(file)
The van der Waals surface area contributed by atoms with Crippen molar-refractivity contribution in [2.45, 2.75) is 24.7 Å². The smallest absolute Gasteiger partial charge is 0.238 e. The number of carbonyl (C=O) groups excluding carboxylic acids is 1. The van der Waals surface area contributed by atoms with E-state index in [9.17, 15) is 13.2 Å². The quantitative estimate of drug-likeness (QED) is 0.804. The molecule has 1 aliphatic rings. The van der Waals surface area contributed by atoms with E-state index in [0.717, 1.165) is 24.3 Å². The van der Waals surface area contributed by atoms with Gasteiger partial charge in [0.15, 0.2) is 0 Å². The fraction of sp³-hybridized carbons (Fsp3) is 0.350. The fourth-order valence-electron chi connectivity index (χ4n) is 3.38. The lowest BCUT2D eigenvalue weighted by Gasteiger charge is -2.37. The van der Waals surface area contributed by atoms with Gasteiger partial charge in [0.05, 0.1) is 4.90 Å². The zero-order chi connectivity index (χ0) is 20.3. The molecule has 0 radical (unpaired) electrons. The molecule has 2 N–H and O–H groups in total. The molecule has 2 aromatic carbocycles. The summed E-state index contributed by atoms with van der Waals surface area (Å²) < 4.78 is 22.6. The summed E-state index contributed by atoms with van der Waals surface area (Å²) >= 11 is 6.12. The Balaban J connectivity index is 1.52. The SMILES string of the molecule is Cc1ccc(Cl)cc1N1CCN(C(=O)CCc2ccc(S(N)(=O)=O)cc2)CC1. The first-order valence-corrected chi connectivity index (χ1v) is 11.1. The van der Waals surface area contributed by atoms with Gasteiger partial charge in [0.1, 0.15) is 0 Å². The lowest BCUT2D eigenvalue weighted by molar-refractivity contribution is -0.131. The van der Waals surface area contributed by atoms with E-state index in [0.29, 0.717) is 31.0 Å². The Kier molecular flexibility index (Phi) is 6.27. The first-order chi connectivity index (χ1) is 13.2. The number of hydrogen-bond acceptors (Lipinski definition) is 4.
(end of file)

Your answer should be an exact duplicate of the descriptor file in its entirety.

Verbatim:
The van der Waals surface area contributed by atoms with Crippen molar-refractivity contribution in [2.45, 2.75) is 24.7 Å². The smallest absolute Gasteiger partial charge is 0.238 e. The number of carbonyl (C=O) groups excluding carboxylic acids is 1. The van der Waals surface area contributed by atoms with E-state index in [9.17, 15) is 13.2 Å². The quantitative estimate of drug-likeness (QED) is 0.804. The molecule has 1 aliphatic rings. The van der Waals surface area contributed by atoms with E-state index in [0.717, 1.165) is 24.3 Å². The van der Waals surface area contributed by atoms with Gasteiger partial charge in [0.15, 0.2) is 0 Å². The fraction of sp³-hybridized carbons (Fsp3) is 0.350. The fourth-order valence-electron chi connectivity index (χ4n) is 3.38. The lowest BCUT2D eigenvalue weighted by Gasteiger charge is -2.37. The van der Waals surface area contributed by atoms with Gasteiger partial charge in [0.05, 0.1) is 4.90 Å². The zero-order chi connectivity index (χ0) is 20.3. The molecule has 0 radical (unpaired) electrons. The molecule has 2 N–H and O–H groups in total. The molecule has 2 aromatic carbocycles. The summed E-state index contributed by atoms with van der Waals surface area (Å²) < 4.78 is 22.6. The summed E-state index contributed by atoms with van der Waals surface area (Å²) >= 11 is 6.12. The Balaban J connectivity index is 1.52. The SMILES string of the molecule is Cc1ccc(Cl)cc1N1CCN(C(=O)CCc2ccc(S(N)(=O)=O)cc2)CC1. The first-order valence-corrected chi connectivity index (χ1v) is 11.1. The van der Waals surface area contributed by atoms with Gasteiger partial charge in [0.1, 0.15) is 0 Å². The lowest BCUT2D eigenvalue weighted by molar-refractivity contribution is -0.131. The van der Waals surface area contributed by atoms with E-state index in [0.29, 0.717) is 31.0 Å². The Kier molecular flexibility index (Phi) is 6.27. The first-order chi connectivity index (χ1) is 13.2. The number of hydrogen-bond acceptors (Lipinski definition) is 4.